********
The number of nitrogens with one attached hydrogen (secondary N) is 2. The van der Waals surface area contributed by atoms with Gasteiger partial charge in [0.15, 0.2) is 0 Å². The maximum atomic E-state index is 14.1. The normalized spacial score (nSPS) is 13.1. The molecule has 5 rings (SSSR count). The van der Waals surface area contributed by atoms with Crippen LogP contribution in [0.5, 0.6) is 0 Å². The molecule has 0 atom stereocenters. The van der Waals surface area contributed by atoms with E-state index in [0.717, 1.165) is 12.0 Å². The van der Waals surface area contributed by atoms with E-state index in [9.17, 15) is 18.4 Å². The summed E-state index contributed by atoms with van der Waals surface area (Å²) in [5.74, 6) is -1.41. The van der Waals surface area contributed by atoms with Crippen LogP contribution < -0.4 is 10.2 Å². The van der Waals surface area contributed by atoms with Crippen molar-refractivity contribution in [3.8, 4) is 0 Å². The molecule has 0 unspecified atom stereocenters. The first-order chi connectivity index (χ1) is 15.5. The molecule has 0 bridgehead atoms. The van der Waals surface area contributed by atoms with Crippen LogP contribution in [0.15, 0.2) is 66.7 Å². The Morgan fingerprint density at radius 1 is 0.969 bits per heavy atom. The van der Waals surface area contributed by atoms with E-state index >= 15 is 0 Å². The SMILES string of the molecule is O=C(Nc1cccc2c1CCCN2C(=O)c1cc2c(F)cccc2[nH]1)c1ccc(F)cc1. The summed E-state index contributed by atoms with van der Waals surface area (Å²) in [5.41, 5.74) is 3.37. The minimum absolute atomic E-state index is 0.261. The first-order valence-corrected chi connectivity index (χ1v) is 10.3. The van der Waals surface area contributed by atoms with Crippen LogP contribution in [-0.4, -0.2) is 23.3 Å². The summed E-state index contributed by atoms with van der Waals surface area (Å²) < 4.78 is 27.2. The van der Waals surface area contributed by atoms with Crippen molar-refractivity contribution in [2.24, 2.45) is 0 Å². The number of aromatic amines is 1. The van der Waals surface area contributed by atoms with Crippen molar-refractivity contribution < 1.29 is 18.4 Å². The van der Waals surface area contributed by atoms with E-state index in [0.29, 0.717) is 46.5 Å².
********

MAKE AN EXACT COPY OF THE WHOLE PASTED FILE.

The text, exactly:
The number of nitrogens with one attached hydrogen (secondary N) is 2. The van der Waals surface area contributed by atoms with Gasteiger partial charge in [0.15, 0.2) is 0 Å². The maximum atomic E-state index is 14.1. The normalized spacial score (nSPS) is 13.1. The molecule has 5 rings (SSSR count). The van der Waals surface area contributed by atoms with Crippen LogP contribution in [0.5, 0.6) is 0 Å². The molecule has 0 atom stereocenters. The van der Waals surface area contributed by atoms with E-state index in [0.717, 1.165) is 12.0 Å². The van der Waals surface area contributed by atoms with E-state index in [9.17, 15) is 18.4 Å². The summed E-state index contributed by atoms with van der Waals surface area (Å²) in [5.74, 6) is -1.41. The van der Waals surface area contributed by atoms with Crippen LogP contribution < -0.4 is 10.2 Å². The van der Waals surface area contributed by atoms with Crippen molar-refractivity contribution in [3.8, 4) is 0 Å². The molecule has 0 unspecified atom stereocenters. The first-order chi connectivity index (χ1) is 15.5. The molecule has 0 bridgehead atoms. The van der Waals surface area contributed by atoms with Crippen LogP contribution in [0.15, 0.2) is 66.7 Å². The Morgan fingerprint density at radius 1 is 0.969 bits per heavy atom. The van der Waals surface area contributed by atoms with E-state index >= 15 is 0 Å². The SMILES string of the molecule is O=C(Nc1cccc2c1CCCN2C(=O)c1cc2c(F)cccc2[nH]1)c1ccc(F)cc1. The summed E-state index contributed by atoms with van der Waals surface area (Å²) in [5.41, 5.74) is 3.37. The minimum absolute atomic E-state index is 0.261. The first-order valence-corrected chi connectivity index (χ1v) is 10.3. The van der Waals surface area contributed by atoms with Crippen LogP contribution in [-0.4, -0.2) is 23.3 Å². The summed E-state index contributed by atoms with van der Waals surface area (Å²) < 4.78 is 27.2. The van der Waals surface area contributed by atoms with Crippen molar-refractivity contribution in [2.24, 2.45) is 0 Å². The number of aromatic amines is 1. The van der Waals surface area contributed by atoms with Crippen molar-refractivity contribution < 1.29 is 18.4 Å². The van der Waals surface area contributed by atoms with E-state index in [0.29, 0.717) is 46.5 Å².